Electrolyte disturbances commonly occur in dogs and cats and may carry varying degrees of significance. Certain disorders are associated with increased risk for morbidity and mortality, so it is important to identify and promptly treat electrolyte abnormalities that may be associated with adverse outcomes.20 Fluid and electrolyte therapy should be tailored to each individual patient and doses calculated as is done with the administration of any drug. Veterinarians have traditionally approached fluid therapy by considering the volemic status of the patient and correcting volume deficits but have paid less attention to ongoing electrolyte abnormalities and administration of electrolyte-balanced solutions to critically ill patients. However, identification of these electrolyte disturbances can be complicated by endogenous or exogenous factors. In particular, failure to identify clinically significant alterations in sodium, potassium, and magnesium may be detrimental to patient care. Thus, clinicians must consider the entire clinical picture when evaluating laboratory results in order to minimize chances of inappropriate management.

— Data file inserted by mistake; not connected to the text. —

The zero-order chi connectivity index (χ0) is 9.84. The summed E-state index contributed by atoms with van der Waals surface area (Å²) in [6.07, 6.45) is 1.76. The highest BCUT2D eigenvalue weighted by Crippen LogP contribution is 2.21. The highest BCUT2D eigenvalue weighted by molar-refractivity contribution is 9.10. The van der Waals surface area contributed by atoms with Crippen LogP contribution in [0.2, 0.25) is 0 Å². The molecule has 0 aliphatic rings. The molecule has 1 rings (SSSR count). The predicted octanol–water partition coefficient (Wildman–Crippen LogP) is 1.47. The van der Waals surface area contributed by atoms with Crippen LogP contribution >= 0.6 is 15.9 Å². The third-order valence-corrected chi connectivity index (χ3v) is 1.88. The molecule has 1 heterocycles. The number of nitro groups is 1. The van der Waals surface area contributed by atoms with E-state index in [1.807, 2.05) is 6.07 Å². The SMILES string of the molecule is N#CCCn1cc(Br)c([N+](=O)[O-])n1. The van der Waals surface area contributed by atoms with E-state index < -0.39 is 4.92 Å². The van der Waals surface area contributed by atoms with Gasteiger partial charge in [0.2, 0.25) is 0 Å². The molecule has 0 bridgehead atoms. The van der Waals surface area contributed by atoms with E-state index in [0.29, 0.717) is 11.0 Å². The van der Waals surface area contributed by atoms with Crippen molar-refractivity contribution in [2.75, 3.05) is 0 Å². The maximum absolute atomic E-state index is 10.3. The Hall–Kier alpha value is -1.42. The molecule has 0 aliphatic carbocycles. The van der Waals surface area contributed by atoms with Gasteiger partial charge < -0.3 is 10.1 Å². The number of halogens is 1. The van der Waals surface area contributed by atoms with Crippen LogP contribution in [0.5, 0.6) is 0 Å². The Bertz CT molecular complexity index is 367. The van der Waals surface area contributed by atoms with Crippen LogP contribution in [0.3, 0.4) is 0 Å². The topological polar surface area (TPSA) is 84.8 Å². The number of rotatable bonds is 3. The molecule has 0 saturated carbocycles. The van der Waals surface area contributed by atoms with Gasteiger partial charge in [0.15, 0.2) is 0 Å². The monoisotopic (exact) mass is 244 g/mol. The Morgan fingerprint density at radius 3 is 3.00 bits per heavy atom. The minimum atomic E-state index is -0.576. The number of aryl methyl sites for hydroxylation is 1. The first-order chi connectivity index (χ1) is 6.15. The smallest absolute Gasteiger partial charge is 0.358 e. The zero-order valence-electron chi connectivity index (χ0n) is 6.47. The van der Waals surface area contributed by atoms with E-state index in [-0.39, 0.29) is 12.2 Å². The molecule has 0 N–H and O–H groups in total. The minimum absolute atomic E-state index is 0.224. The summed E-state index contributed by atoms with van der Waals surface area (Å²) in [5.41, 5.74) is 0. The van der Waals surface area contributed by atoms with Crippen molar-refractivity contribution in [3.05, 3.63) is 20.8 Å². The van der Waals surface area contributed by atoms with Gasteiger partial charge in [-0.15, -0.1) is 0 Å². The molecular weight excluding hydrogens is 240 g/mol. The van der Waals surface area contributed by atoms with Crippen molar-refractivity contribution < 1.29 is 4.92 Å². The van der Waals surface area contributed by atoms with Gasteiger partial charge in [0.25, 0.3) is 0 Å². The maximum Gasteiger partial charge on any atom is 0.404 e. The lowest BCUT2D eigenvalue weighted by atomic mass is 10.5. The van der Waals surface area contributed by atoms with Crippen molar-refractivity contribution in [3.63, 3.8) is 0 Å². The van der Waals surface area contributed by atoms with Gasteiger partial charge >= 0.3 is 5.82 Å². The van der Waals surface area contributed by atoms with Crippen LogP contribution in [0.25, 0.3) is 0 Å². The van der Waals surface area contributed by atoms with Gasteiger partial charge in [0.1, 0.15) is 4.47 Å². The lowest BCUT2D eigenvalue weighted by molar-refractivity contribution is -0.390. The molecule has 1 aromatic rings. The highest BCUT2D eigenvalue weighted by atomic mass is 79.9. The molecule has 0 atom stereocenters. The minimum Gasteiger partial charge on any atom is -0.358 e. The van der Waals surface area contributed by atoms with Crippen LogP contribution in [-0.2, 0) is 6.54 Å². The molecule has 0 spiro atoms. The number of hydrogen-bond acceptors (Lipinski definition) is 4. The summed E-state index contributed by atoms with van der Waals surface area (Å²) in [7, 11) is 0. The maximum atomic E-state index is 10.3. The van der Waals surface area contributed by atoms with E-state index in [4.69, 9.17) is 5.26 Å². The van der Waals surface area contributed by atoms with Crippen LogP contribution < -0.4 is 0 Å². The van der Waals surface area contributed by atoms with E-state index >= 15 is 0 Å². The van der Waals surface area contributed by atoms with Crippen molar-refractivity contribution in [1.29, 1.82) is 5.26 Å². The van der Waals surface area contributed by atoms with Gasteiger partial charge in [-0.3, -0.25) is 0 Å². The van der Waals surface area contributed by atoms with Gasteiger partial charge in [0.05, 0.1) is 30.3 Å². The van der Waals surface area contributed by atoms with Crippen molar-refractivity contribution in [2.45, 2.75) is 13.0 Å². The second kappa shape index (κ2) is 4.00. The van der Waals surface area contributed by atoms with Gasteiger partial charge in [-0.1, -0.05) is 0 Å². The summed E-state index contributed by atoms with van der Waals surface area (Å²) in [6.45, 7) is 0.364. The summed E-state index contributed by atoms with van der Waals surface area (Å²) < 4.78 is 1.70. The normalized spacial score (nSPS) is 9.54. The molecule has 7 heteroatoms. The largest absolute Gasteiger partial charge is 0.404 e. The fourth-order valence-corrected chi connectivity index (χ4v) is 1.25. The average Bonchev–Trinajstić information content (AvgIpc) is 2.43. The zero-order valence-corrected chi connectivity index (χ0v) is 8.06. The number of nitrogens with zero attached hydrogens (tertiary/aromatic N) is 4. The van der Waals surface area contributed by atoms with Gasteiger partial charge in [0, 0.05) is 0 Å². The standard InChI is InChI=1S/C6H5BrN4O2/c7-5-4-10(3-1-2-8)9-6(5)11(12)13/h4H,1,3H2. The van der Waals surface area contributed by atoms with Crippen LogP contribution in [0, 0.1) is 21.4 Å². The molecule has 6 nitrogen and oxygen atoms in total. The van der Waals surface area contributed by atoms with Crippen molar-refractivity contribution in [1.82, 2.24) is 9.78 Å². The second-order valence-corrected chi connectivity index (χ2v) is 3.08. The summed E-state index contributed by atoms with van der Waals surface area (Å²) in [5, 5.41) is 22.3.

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2. Burkitt Creedon JM. Sodium disorders. In: Silverstein DC, Hopper K, eds. Small Animal Critical Care Medicine, 2nd ed. St. Louis: Elsevier; 2015:263-268.